PHILADELPHIA – With classic cars of days past all the way to the exotic cars of tomorrow, you can see more than 700 cars on the showroom floor at the Philadelphia Convention Center.
People are spending time looking at everything from the outside of the cars to digital dashboards.
"The reason people come back more year after year is the technology has changed. The Karma has solar power, and that's what you're seeing throughout the show," David Kelleher of Philadelphia Auto Show.
The Philadelphia International Auto Show began in 1902, and every year since, organizers have been trying to make it bigger and better.
This year's show featured Karma's Revero which the manufacturer says is the first vehicle sold in the United States with a solar roof that will power the vehicle.
Things like adaptive cruise control, active high beam control, and self-parking ability are the types of autonomous technology that comes with some cars on the showroom floor.
"You're seeing a lot of autonomous features throughout the show. You're seeing a lot of different energy sources. Electric is prevalent. The Bolt is here which is the North American Car of the Year," said Kelleher.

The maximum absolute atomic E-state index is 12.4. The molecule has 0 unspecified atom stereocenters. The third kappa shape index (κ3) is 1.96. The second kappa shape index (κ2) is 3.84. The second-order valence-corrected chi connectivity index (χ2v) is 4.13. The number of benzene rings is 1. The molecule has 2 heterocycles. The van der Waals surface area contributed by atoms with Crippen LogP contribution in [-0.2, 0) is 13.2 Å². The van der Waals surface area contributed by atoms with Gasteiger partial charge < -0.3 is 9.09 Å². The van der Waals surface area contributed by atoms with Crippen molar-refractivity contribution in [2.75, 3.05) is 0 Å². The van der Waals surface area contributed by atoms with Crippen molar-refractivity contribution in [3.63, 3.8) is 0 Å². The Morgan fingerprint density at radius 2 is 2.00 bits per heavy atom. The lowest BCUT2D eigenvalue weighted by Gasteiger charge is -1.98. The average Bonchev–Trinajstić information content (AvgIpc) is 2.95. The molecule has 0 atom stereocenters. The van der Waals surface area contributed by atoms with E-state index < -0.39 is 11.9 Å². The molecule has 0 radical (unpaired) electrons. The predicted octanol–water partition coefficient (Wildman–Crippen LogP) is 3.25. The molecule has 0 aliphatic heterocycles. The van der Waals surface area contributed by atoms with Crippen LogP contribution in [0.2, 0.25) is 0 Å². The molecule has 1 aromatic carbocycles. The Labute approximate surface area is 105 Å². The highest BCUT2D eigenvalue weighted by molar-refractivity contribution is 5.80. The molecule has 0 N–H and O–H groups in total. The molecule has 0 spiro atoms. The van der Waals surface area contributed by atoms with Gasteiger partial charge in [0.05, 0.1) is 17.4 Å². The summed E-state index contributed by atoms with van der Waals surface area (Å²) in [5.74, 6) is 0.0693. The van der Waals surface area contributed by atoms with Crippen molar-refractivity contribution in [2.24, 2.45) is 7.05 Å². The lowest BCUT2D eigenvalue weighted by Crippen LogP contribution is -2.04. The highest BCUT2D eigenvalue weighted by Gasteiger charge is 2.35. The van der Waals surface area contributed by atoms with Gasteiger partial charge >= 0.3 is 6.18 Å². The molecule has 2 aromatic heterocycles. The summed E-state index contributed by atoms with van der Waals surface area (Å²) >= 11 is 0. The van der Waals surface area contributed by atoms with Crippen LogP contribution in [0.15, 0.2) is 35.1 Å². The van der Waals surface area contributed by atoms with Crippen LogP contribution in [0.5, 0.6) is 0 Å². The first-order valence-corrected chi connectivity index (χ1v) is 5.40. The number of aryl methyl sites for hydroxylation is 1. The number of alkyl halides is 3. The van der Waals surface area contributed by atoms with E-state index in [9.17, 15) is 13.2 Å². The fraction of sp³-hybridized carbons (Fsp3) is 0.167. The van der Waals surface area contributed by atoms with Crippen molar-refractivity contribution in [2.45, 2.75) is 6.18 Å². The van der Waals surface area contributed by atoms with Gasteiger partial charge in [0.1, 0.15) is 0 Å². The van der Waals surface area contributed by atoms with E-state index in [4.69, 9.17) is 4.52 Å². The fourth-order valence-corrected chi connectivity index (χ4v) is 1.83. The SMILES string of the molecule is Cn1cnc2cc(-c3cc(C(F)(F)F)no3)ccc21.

There was even a car simulator to test your skills.
For people like Curtis Harned, who grew up in Wyalusing, these features are important as he searches for a new car for his family.
"We are looking for something a little bit bigger, third-row seating, all the technology that they have to offer, Bluetooth, the connected-type stuff, so anything they have to offer will be pretty good," said Harned.
Now it was time for the big question. How close are we to flying cars? Kelleher could only smile.
"The future is here. They are worried about the consumer adapting to it so you get all the nice features but you can drive your car, too. You're going to see your car morph and morph, but flying cars? I don't know, soon," said Kelleher.
If you'd like to check out the new cars that don't fly, the Philadelphia auto show runs through February 5.